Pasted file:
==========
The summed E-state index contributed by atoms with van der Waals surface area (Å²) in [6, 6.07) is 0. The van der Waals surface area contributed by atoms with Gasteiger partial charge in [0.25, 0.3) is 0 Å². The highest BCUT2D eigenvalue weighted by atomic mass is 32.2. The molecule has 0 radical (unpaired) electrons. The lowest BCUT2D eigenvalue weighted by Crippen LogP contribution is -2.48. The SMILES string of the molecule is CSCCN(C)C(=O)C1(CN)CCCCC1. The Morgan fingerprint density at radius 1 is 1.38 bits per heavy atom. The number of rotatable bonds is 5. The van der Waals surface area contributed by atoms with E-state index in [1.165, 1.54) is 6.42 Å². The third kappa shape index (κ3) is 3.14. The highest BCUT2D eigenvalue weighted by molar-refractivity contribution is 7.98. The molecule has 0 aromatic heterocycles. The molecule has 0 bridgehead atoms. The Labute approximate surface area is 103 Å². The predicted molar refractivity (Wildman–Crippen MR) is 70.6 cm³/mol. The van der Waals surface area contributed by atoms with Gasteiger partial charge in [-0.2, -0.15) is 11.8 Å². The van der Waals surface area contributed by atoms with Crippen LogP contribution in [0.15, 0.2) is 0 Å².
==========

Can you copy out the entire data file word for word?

The summed E-state index contributed by atoms with van der Waals surface area (Å²) in [6, 6.07) is 0. The van der Waals surface area contributed by atoms with Gasteiger partial charge in [0.25, 0.3) is 0 Å². The highest BCUT2D eigenvalue weighted by atomic mass is 32.2. The molecule has 0 radical (unpaired) electrons. The lowest BCUT2D eigenvalue weighted by Crippen LogP contribution is -2.48. The SMILES string of the molecule is CSCCN(C)C(=O)C1(CN)CCCCC1. The Morgan fingerprint density at radius 1 is 1.38 bits per heavy atom. The number of rotatable bonds is 5. The van der Waals surface area contributed by atoms with E-state index in [1.165, 1.54) is 6.42 Å². The third kappa shape index (κ3) is 3.14. The highest BCUT2D eigenvalue weighted by molar-refractivity contribution is 7.98. The molecule has 0 aromatic heterocycles. The molecule has 0 bridgehead atoms. The Labute approximate surface area is 103 Å². The predicted molar refractivity (Wildman–Crippen MR) is 70.6 cm³/mol. The van der Waals surface area contributed by atoms with Gasteiger partial charge in [-0.2, -0.15) is 11.8 Å². The van der Waals surface area contributed by atoms with Crippen LogP contribution in [0.15, 0.2) is 0 Å².